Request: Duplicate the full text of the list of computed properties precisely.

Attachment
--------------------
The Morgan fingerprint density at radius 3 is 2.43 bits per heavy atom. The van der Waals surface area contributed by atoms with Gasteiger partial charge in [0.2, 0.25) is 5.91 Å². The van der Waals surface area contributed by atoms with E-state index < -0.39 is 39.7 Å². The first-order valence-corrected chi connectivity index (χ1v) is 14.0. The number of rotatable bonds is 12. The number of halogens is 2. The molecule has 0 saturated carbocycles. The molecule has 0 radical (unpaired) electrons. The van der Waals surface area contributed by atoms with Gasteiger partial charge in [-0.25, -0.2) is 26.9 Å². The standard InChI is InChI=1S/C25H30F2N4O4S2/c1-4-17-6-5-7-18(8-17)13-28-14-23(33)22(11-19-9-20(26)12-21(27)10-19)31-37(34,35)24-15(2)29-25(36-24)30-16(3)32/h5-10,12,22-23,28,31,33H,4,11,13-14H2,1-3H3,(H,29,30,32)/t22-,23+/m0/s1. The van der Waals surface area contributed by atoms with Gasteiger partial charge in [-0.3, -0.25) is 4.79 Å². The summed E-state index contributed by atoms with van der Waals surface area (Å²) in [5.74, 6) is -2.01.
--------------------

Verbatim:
The Morgan fingerprint density at radius 3 is 2.43 bits per heavy atom. The van der Waals surface area contributed by atoms with Gasteiger partial charge in [0.2, 0.25) is 5.91 Å². The van der Waals surface area contributed by atoms with E-state index < -0.39 is 39.7 Å². The first-order valence-corrected chi connectivity index (χ1v) is 14.0. The number of rotatable bonds is 12. The number of halogens is 2. The molecule has 0 saturated carbocycles. The molecule has 0 radical (unpaired) electrons. The van der Waals surface area contributed by atoms with Gasteiger partial charge in [-0.25, -0.2) is 26.9 Å². The standard InChI is InChI=1S/C25H30F2N4O4S2/c1-4-17-6-5-7-18(8-17)13-28-14-23(33)22(11-19-9-20(26)12-21(27)10-19)31-37(34,35)24-15(2)29-25(36-24)30-16(3)32/h5-10,12,22-23,28,31,33H,4,11,13-14H2,1-3H3,(H,29,30,32)/t22-,23+/m0/s1. The van der Waals surface area contributed by atoms with Gasteiger partial charge in [-0.3, -0.25) is 4.79 Å². The summed E-state index contributed by atoms with van der Waals surface area (Å²) in [5.74, 6) is -2.01.